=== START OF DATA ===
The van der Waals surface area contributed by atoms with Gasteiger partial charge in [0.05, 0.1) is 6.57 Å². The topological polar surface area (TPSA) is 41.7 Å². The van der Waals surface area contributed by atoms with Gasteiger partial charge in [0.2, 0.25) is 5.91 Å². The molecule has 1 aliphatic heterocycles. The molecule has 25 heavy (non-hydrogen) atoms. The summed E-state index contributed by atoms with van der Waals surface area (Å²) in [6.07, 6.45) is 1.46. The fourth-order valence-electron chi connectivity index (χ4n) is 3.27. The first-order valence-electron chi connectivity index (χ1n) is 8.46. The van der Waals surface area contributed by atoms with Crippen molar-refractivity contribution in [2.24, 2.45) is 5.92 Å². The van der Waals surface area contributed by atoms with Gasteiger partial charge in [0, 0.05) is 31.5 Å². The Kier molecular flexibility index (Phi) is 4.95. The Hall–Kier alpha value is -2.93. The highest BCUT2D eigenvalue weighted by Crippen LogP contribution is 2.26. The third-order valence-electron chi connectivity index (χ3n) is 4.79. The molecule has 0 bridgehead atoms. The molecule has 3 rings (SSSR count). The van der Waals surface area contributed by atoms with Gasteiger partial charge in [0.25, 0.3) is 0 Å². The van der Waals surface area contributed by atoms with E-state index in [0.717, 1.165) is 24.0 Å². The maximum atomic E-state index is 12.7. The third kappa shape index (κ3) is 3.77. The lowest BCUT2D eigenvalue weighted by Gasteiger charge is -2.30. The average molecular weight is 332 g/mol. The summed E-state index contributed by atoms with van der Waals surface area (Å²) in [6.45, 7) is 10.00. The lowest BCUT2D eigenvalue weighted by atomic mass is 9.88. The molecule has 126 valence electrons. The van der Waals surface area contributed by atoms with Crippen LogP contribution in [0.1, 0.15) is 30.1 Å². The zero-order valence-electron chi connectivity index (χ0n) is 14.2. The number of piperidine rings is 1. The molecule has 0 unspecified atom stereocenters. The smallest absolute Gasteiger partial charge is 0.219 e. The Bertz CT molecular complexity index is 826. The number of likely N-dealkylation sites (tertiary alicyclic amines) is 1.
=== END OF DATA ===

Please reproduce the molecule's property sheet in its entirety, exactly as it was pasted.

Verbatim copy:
The van der Waals surface area contributed by atoms with Gasteiger partial charge in [0.05, 0.1) is 6.57 Å². The topological polar surface area (TPSA) is 41.7 Å². The van der Waals surface area contributed by atoms with Gasteiger partial charge in [0.2, 0.25) is 5.91 Å². The molecule has 1 aliphatic heterocycles. The molecule has 25 heavy (non-hydrogen) atoms. The summed E-state index contributed by atoms with van der Waals surface area (Å²) in [6.07, 6.45) is 1.46. The fourth-order valence-electron chi connectivity index (χ4n) is 3.27. The first-order valence-electron chi connectivity index (χ1n) is 8.46. The van der Waals surface area contributed by atoms with Crippen molar-refractivity contribution in [2.24, 2.45) is 5.92 Å². The van der Waals surface area contributed by atoms with Gasteiger partial charge in [0, 0.05) is 31.5 Å². The Kier molecular flexibility index (Phi) is 4.95. The Hall–Kier alpha value is -2.93. The highest BCUT2D eigenvalue weighted by Crippen LogP contribution is 2.26. The third-order valence-electron chi connectivity index (χ3n) is 4.79. The molecule has 0 bridgehead atoms. The molecule has 3 rings (SSSR count). The van der Waals surface area contributed by atoms with Gasteiger partial charge in [0.25, 0.3) is 0 Å². The van der Waals surface area contributed by atoms with E-state index in [0.717, 1.165) is 24.0 Å². The maximum atomic E-state index is 12.7. The third kappa shape index (κ3) is 3.77. The lowest BCUT2D eigenvalue weighted by Gasteiger charge is -2.30. The average molecular weight is 332 g/mol. The summed E-state index contributed by atoms with van der Waals surface area (Å²) in [6.45, 7) is 10.00. The lowest BCUT2D eigenvalue weighted by atomic mass is 9.88. The molecule has 126 valence electrons. The van der Waals surface area contributed by atoms with Crippen LogP contribution in [0.1, 0.15) is 30.1 Å². The zero-order valence-electron chi connectivity index (χ0n) is 14.2. The number of piperidine rings is 1. The molecule has 0 unspecified atom stereocenters. The smallest absolute Gasteiger partial charge is 0.219 e. The Bertz CT molecular complexity index is 826. The number of likely N-dealkylation sites (tertiary alicyclic amines) is 1.